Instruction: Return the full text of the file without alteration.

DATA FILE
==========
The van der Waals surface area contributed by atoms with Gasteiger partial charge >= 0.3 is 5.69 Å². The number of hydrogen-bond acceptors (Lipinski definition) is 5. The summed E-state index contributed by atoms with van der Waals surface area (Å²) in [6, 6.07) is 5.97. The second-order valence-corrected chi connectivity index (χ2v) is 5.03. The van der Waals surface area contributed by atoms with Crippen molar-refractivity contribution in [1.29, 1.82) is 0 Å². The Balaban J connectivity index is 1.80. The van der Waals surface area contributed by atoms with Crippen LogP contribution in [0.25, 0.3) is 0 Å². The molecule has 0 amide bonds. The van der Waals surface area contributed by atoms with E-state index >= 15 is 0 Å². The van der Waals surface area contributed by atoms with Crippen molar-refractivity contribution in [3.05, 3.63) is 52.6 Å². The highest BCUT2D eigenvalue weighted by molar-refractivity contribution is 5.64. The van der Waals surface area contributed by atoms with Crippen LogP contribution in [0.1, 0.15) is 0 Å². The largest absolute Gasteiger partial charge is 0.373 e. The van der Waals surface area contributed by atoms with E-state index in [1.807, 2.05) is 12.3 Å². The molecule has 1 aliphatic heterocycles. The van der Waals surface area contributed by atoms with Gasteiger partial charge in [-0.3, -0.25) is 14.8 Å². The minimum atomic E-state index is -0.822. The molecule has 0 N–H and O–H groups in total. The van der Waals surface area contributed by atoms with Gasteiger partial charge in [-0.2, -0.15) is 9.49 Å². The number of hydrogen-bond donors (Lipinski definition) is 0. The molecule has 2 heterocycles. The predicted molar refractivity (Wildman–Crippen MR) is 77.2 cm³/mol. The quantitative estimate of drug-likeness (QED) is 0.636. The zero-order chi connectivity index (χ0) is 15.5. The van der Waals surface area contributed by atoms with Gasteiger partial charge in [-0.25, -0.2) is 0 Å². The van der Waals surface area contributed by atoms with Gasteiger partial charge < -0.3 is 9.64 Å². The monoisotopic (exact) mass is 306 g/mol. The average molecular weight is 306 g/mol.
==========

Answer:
The van der Waals surface area contributed by atoms with Gasteiger partial charge >= 0.3 is 5.69 Å². The number of hydrogen-bond acceptors (Lipinski definition) is 5. The summed E-state index contributed by atoms with van der Waals surface area (Å²) in [6, 6.07) is 5.97. The second-order valence-corrected chi connectivity index (χ2v) is 5.03. The van der Waals surface area contributed by atoms with Crippen molar-refractivity contribution in [1.29, 1.82) is 0 Å². The Balaban J connectivity index is 1.80. The van der Waals surface area contributed by atoms with Crippen LogP contribution in [0.25, 0.3) is 0 Å². The molecule has 0 amide bonds. The van der Waals surface area contributed by atoms with E-state index >= 15 is 0 Å². The van der Waals surface area contributed by atoms with Crippen molar-refractivity contribution in [3.05, 3.63) is 52.6 Å². The highest BCUT2D eigenvalue weighted by molar-refractivity contribution is 5.64. The van der Waals surface area contributed by atoms with Crippen LogP contribution in [0.1, 0.15) is 0 Å². The largest absolute Gasteiger partial charge is 0.373 e. The van der Waals surface area contributed by atoms with E-state index in [1.807, 2.05) is 12.3 Å². The molecule has 1 aliphatic heterocycles. The van der Waals surface area contributed by atoms with Gasteiger partial charge in [-0.3, -0.25) is 14.8 Å². The minimum atomic E-state index is -0.822. The molecule has 0 N–H and O–H groups in total. The van der Waals surface area contributed by atoms with Gasteiger partial charge in [-0.2, -0.15) is 9.49 Å². The number of hydrogen-bond donors (Lipinski definition) is 0. The molecule has 2 heterocycles. The predicted molar refractivity (Wildman–Crippen MR) is 77.2 cm³/mol. The quantitative estimate of drug-likeness (QED) is 0.636. The zero-order chi connectivity index (χ0) is 15.5. The van der Waals surface area contributed by atoms with Gasteiger partial charge in [-0.25, -0.2) is 0 Å². The van der Waals surface area contributed by atoms with Gasteiger partial charge < -0.3 is 9.64 Å². The monoisotopic (exact) mass is 306 g/mol. The average molecular weight is 306 g/mol.